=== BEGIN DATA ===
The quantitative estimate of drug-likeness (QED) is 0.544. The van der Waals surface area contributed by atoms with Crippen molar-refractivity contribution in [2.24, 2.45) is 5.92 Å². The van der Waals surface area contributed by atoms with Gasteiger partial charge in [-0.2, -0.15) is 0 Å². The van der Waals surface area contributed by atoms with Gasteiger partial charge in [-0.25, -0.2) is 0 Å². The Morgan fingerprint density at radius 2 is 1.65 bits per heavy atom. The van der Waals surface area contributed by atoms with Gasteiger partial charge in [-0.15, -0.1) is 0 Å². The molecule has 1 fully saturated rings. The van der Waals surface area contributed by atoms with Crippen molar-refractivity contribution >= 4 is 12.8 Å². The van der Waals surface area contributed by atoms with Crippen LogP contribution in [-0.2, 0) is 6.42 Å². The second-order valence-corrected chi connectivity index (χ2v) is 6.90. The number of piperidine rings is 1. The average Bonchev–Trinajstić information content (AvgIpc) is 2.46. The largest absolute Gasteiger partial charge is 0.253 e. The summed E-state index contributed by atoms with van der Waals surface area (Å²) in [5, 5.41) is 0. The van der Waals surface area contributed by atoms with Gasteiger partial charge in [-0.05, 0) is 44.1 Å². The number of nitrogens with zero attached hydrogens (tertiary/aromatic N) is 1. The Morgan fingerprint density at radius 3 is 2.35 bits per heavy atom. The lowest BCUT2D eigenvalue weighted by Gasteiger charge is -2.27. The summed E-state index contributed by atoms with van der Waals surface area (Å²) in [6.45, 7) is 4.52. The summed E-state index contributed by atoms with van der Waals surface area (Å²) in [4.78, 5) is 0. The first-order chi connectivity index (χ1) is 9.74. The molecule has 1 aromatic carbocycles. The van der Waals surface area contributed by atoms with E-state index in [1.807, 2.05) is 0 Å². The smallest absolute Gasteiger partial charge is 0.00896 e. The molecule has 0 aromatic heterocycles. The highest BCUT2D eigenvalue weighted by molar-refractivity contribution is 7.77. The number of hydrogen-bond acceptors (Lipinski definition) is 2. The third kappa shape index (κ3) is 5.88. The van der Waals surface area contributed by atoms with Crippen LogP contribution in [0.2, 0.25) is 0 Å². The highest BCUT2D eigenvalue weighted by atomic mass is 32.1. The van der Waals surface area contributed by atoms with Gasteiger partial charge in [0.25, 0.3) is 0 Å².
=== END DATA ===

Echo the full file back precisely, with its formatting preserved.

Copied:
The quantitative estimate of drug-likeness (QED) is 0.544. The van der Waals surface area contributed by atoms with Crippen molar-refractivity contribution in [2.24, 2.45) is 5.92 Å². The van der Waals surface area contributed by atoms with Gasteiger partial charge in [-0.2, -0.15) is 0 Å². The van der Waals surface area contributed by atoms with Gasteiger partial charge in [-0.25, -0.2) is 0 Å². The Morgan fingerprint density at radius 2 is 1.65 bits per heavy atom. The van der Waals surface area contributed by atoms with Gasteiger partial charge in [-0.15, -0.1) is 0 Å². The molecule has 1 fully saturated rings. The van der Waals surface area contributed by atoms with Crippen molar-refractivity contribution >= 4 is 12.8 Å². The van der Waals surface area contributed by atoms with Crippen LogP contribution in [-0.2, 0) is 6.42 Å². The second-order valence-corrected chi connectivity index (χ2v) is 6.90. The number of piperidine rings is 1. The average Bonchev–Trinajstić information content (AvgIpc) is 2.46. The largest absolute Gasteiger partial charge is 0.253 e. The summed E-state index contributed by atoms with van der Waals surface area (Å²) in [5, 5.41) is 0. The van der Waals surface area contributed by atoms with Gasteiger partial charge in [-0.05, 0) is 44.1 Å². The number of nitrogens with zero attached hydrogens (tertiary/aromatic N) is 1. The Morgan fingerprint density at radius 3 is 2.35 bits per heavy atom. The lowest BCUT2D eigenvalue weighted by Gasteiger charge is -2.27. The summed E-state index contributed by atoms with van der Waals surface area (Å²) in [6.45, 7) is 4.52. The summed E-state index contributed by atoms with van der Waals surface area (Å²) in [4.78, 5) is 0. The first-order chi connectivity index (χ1) is 9.74. The molecule has 1 aromatic carbocycles. The van der Waals surface area contributed by atoms with E-state index in [1.807, 2.05) is 0 Å². The smallest absolute Gasteiger partial charge is 0.00896 e. The molecule has 0 aromatic heterocycles. The highest BCUT2D eigenvalue weighted by molar-refractivity contribution is 7.77. The number of hydrogen-bond acceptors (Lipinski definition) is 2. The third kappa shape index (κ3) is 5.88. The van der Waals surface area contributed by atoms with Crippen LogP contribution in [0.2, 0.25) is 0 Å². The highest BCUT2D eigenvalue weighted by atomic mass is 32.1. The van der Waals surface area contributed by atoms with Gasteiger partial charge in [0.25, 0.3) is 0 Å².